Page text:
Florida beachfront property owners desperate for help in protecting property damaged by Hurricane Nicole

After losing homes and chunks of their property, some Florida residents living along the beach in Wilbur-by-the-Sea are hoping there’s a way to protect what’s left. 

"We spent our life building what we’ve built in order to have this place. I want to keep it.  I want to keep it, all my memories are here,"

Dan Epperson lost the dunes protecting his beachfront home and the deck connecting his property to the beach, but he’s one of the lucky ones in Wilbur-by-the-Sea. His house is still standing. 

"Ken who lost his house had a contractor who put in a temporary sea wall with all best attempts following the letter of the law, and it wasn’t sufficient, so you saw what happened," Epperson explained.  

Wilbur-by-the-sea backyard swallowed

He shared pictures with FOX 35 News of the sea grapes that used to help keep the dunes behind his home in place.  "Hurricane Ian took out the vegetation that was protecting his house and washed out the end of the neighbor’s sea wall, then Nicole came along and completely scarfed everything underway beneath that," Epperson said.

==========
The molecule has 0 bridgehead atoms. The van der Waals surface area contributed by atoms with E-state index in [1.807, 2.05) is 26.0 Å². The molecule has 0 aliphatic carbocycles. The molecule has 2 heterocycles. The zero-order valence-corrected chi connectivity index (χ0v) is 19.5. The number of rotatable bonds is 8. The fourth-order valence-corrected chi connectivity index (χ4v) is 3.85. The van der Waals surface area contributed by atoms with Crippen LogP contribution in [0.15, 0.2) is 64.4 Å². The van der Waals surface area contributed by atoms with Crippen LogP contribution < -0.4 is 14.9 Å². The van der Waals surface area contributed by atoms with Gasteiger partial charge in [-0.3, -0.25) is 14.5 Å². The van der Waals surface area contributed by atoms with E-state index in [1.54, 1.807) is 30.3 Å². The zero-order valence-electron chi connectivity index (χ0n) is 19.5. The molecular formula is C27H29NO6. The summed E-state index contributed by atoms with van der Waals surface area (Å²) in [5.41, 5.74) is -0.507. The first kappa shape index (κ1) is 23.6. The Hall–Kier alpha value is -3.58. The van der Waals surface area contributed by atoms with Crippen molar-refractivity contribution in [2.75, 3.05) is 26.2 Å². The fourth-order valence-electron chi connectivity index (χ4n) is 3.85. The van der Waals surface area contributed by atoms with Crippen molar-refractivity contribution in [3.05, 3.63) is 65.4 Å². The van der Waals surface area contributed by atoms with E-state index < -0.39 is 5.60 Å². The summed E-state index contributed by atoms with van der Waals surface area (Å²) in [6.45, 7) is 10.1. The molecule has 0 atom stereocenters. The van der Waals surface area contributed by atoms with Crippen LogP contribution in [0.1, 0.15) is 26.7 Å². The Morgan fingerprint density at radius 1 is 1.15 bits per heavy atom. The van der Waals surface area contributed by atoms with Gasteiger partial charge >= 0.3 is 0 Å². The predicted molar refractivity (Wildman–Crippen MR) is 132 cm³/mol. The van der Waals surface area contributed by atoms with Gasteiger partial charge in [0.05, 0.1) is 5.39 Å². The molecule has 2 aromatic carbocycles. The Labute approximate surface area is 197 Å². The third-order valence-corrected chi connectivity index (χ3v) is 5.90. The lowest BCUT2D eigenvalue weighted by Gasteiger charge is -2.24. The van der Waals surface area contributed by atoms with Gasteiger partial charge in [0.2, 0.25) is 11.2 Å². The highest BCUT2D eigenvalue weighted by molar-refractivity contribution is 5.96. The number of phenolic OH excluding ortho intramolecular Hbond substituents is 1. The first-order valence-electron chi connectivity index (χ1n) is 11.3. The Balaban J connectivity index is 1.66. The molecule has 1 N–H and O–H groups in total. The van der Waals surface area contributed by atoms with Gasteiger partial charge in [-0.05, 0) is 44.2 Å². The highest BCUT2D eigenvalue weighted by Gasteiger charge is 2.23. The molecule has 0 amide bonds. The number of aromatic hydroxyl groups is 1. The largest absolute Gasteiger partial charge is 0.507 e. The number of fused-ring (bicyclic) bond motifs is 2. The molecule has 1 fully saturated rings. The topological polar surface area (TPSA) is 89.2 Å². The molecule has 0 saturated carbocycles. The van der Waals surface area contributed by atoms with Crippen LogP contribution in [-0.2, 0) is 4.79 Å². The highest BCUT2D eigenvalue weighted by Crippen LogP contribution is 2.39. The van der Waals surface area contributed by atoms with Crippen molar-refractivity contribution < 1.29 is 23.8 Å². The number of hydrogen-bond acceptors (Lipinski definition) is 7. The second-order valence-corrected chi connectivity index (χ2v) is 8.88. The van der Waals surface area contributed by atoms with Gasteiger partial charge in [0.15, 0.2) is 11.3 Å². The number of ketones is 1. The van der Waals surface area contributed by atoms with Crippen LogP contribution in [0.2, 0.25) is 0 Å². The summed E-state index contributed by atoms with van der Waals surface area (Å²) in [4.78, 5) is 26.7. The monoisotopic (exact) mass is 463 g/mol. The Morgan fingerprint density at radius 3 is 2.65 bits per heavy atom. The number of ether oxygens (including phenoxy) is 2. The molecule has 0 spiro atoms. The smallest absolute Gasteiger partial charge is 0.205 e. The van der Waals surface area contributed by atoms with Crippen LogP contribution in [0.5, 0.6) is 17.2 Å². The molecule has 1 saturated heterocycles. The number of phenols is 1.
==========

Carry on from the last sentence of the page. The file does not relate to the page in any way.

He said he and his neighbors have been asking for permission to erect a seawall behind their homes but the Florida Department of Environmental Protection (DEP) keeps rejecting his plans.  "And, so it’s been challenging, frustrating," Epperson said. 

He just wants a fix before he’s got nothing left to protect.  "Whether it’s rocks or vegetation or armory or whether it’s a sea wall, I don’t really know or care as much as I do as what’s appropriate for the situation. I know that a seawall is hard on the sea life, but I also know that the vegetation was obviously ineffective. So, is there something in between? I don't know. That’s what I hope people in power tell us," Epperson said.

Last year, a state senator and a state representative from Volusia County sponsored bills to make it easier for beachside residents to build and repair sea walls.  That legislation didn't make it past the Environment, Agriculture, and Flooding subcommittee.